Netanyahu’s moment, part 2

I’ll be posting notes in anticipation of Prime Minister Netanyahu’s speech to Congress tomorrow. This is the second in what I think will be a series of three or four such notes. Bill Kristol’s Weekly Standard editorial “Netanyahu’s moment” provides the theme.

Prime Minister Netanyahu will be speaking at the annual AIPAC policy conference in Washington today. C-SPAN is televising much of the policy conference and posting videos. C-SPAN 2 is televising the AIPAC policy conference live this morning starting at 8:30 a.m. (Eastern); C-SPAN will also be televising Netanyahu’s speech to Congress live tomorrow morning at 10:45 a.m. (Eastern). We’ll post the text and video of Netanyahu’s speeches as soon as they are available.

President Obama has employed the tried and true Alinskyite tactics of which he is so fond to stigmatize Netanyahu, his speech, and Israel as well, for that matter. Obama is making his bed with Iran and will brook no interference from Congress, let alone the pushy Jew from Israel.

Obama has therefore sought to transform support for Israel into a partisan matter. He has also played the race card to the same intended effect. At last count 34 Democratic congressmen have declared their intent to skip Netanyahu’s speech. Here is CNN’s tabulation of the 34 by name. Elliott Abrams draws on his personal experience to explore what is happening in “U.S and Israel: The manufactured crisis.” Caroline Glick captures an aspect of this story from the Israeli side in “In Israel’s hour of need.”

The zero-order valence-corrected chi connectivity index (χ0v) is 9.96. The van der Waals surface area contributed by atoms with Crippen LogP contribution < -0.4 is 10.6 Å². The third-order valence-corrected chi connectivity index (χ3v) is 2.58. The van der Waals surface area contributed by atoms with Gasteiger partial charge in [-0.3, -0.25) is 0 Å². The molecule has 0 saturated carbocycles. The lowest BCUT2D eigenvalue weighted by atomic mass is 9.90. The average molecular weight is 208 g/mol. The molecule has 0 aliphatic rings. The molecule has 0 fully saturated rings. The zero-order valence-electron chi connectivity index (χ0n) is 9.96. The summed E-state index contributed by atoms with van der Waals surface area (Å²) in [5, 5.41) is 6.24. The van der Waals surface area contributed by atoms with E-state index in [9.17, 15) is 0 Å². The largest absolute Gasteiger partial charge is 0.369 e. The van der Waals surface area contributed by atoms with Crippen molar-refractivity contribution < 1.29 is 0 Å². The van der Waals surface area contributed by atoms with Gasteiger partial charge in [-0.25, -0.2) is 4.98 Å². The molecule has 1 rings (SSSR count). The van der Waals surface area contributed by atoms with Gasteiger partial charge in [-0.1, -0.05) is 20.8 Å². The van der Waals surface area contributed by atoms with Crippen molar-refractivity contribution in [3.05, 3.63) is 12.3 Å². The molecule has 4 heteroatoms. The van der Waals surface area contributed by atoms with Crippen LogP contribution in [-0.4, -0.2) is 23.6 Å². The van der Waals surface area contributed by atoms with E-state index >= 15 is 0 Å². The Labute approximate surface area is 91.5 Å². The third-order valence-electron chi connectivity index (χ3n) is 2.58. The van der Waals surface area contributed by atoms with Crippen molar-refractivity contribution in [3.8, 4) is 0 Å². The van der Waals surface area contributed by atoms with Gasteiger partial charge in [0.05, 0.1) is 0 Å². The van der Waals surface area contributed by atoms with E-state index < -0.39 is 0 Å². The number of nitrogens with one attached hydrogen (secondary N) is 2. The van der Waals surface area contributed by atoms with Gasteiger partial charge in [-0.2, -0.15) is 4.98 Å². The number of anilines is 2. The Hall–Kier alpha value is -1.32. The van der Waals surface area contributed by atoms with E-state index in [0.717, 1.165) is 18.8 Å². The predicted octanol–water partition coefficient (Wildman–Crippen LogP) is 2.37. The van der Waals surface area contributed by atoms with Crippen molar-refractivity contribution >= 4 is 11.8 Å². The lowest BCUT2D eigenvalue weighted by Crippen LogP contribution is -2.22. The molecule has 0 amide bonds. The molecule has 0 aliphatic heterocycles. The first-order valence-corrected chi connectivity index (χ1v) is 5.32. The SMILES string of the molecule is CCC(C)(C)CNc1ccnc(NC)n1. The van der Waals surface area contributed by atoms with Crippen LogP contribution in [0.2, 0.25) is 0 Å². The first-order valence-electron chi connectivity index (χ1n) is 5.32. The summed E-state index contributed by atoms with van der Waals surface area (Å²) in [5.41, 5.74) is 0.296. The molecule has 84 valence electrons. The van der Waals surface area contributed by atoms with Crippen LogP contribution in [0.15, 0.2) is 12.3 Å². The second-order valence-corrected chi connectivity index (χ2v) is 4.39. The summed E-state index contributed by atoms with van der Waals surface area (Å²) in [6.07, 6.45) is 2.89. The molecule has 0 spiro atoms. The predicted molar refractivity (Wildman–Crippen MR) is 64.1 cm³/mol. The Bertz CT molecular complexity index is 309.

Netanyahu’s speech has a historic resonance. Richard Kemp is attuned to it in “Netanyahu, Churchill and Congress.”

As we stand on the precipice, Netanyuahu seeks to persuade us to oppose our coming deal with Iran. Dore Gold explains why the deal is a bad one. Major General Yaacov Amidror does so at greater length in the BESA Center paper “A problem of nuclear proportions.”

At this moment, with the United States on the verge of a monumentally bad agreement with a formidable enemy, Netanyahu speaks for us. That’s how Quin Hillyer puts it.

The Iranian mullahs have pursued their war against the United States since their ascension to power in 1979. Their relentlessness has found its patsy in Obama. Like everyone else on the world stage, they have taken Obama’s measure. He is eager to give them even more of what they want. The only question is whether they will take it.

The slaughter and disillusionment of World War I set the backdrop of the Munich Agreement. Winston Churchill himself gracefully acknowledged as much his great speech condemning the agreement. We have no comparable excuse. We have only ourselves to blame along with whatever accounts for the misfortune of having elected Barack Obama twice to the presidency of the United States.

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